ComairCVG From United States of America, joined Mar 2004, 7 posts, RR: 0 Posted (9 years 7 months 3 weeks 15 hours ago) and read 3508 times:
I just watched a local TV station's news which stated that some experts (Whomever they may be) say that because of Delta's financial problems they are considering on selling one or more of their regional airlines (including Comair). Has anyone heard anything else about this?
Airways6max From United States of America, joined Aug 2003, 494 posts, RR: 0 Reply 1, posted (9 years 7 months 3 weeks 15 hours ago) and read 3459 times:
I think that's a good idea. Delta should sell off its regional subsidiaries and allow them to regroup as independent carriers with their own identity. For a long time, Delta and the other big airlines focused on providing mainline service and let regional airlines, such as Piedmont, Southern and Mohawk fly to the small airports. Delta should get back to flying mainline and international routes; narrow its focus. GMC has a slogan: Do One Thing, Do It Well. Delta and others should take that to heart.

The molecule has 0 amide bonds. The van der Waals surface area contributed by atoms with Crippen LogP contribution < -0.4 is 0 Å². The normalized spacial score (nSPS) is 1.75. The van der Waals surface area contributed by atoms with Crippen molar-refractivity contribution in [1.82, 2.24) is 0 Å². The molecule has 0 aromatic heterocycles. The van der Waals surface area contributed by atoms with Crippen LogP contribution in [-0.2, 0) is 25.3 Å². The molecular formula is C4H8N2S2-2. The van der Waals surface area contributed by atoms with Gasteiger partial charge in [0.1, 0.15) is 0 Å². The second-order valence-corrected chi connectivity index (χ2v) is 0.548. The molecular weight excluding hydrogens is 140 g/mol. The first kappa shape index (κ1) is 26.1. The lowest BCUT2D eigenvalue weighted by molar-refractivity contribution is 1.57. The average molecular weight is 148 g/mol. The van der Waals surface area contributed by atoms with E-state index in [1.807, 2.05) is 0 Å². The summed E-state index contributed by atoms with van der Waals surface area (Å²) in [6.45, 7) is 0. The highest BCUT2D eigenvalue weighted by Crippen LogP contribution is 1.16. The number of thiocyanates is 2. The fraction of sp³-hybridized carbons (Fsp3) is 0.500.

ComairCVG From United States of America, joined Mar 2004, 7 posts, RR: 0 Reply 4, posted (9 years 7 months 3 weeks 14 hours ago) and read 3415 times:
I only say "including Comair" because I work for Comair. I've been quite downhearted since the news came out. I've grown up with Delta in Cincinnati and they are close to my heart. I've been proud to have Delta as part of Comair.
ComairCVG From United States of America, joined Mar 2004, 7 posts, RR: 0 Reply 6, posted (9 years 7 months 3 weeks 14 hours ago) and read 3319 times:
Here is a copy of a news article in Cincinnati's newspaper, The Cincinnati Post...
Some aviation experts predict Delta Air Lines may sell off one or both of its regional airlines -- including Cincinnati-based Comair Inc. -- to slow its financial tailspin.
Analyst Raymond Neidl of Blaylock & Partners thinks Delta will ultimately sell one or both of the regional carriers to raise money. He noted rivals Northwest and Continental airlines have done the same.
"I think they're going to do that at the end of the day," he said. "There's no reason for them to hold on to them."
Delta, a major employer in Greater Cincinnati and Northern Kentucky, is awash in red ink and its cash on hand is being depleted. Chief executive Gerald Grinstein last week was peppered with questions from investment analysts about the airline's financial options as Delta announced it lost $383 million in another dismal quarter ending in March.